Presidential hopeful Rep. Ron Paul (Texas) failed to win enough delegates at the Nebraska state GOP convention on Saturday to be nominated at the national convention in Tampa.

Paul won 2 of the state's 35 convention delegates, with presumptive nominee Mitt Romney securing the rest.

While Paul has already conceded defeat in the presidential race and is no longer campaigning, the setback means he will also be denied a speaking role at the Republican National Convention in August.

Romney had won more than 70 percent of the state's votes in Nebraska's primary, but Paul had hoped to win enough delegates at the state convention to address the Tampa gathering. 

Paul had won a plurality of delegates in four other states: Iowa, Maine, Minnesota and Louisiana. He needed five states though to secure a speaking slot, and focused his efforts on Nebraska, the last to hold its GOP convention.

Both sides had expected a contentious fight in Grand Island, Neb., where the convention was held.

Reports said the Romney campaign sent famed attorney Ben Ginsberg, who was on the legal team representing George W. Bush in the 2000 disputed Florida recount to observe the convention.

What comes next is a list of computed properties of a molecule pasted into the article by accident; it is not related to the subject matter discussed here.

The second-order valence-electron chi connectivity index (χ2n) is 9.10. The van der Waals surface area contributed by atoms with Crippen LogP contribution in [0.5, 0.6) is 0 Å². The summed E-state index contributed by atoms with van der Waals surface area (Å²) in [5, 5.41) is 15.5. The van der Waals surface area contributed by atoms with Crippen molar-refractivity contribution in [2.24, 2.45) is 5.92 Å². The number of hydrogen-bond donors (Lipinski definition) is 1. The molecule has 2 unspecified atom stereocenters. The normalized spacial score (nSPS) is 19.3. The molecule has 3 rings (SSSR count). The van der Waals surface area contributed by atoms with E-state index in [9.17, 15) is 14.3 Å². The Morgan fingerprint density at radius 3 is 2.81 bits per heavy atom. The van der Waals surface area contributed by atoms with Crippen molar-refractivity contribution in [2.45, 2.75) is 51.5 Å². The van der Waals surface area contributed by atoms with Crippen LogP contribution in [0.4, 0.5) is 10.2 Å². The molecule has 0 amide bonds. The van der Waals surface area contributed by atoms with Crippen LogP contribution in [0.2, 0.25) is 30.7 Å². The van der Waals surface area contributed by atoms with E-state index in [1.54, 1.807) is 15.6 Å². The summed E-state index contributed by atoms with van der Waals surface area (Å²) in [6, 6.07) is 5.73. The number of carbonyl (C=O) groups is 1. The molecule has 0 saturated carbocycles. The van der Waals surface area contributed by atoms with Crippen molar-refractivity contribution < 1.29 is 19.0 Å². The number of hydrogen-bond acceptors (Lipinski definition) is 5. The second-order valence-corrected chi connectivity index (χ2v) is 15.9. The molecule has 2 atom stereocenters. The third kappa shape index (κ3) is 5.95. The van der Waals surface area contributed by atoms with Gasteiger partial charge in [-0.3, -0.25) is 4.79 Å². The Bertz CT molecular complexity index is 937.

While Gov. Dave Heineman, who was the first governor to endorse Romney, did not attend the convention, he helped mobilize supporters of the former Massachusetts governor to ensure there was no Ron Paul upset, reported the Omaha World-Herald.

"He was personally invested," said Nebraska GOP Chairman Mark Fahleson, in an interview with the paper. 

On Friday, Paul had acknowledged his desire to win enough delegates in Nebraska to secure a speaking role in Tampa, charging the Romney campaign with being afraid of allowing him to share his message with the party faithful. 

Paul called the Romney campaign "insecure" in an interview with Fox Business.

"They want this thing to go smoothly. But all conventions are like that. And this is the one thing that annoys me a bit," he said. "If they want this thing to go smoothly and be a big media event, and it costs the taxpayers $18 million, and they don't want a discussion, why can't we have a little debate?”

Romney, the party’s presumptive nominee, seized the 1,144 delegates need for the nomination in May.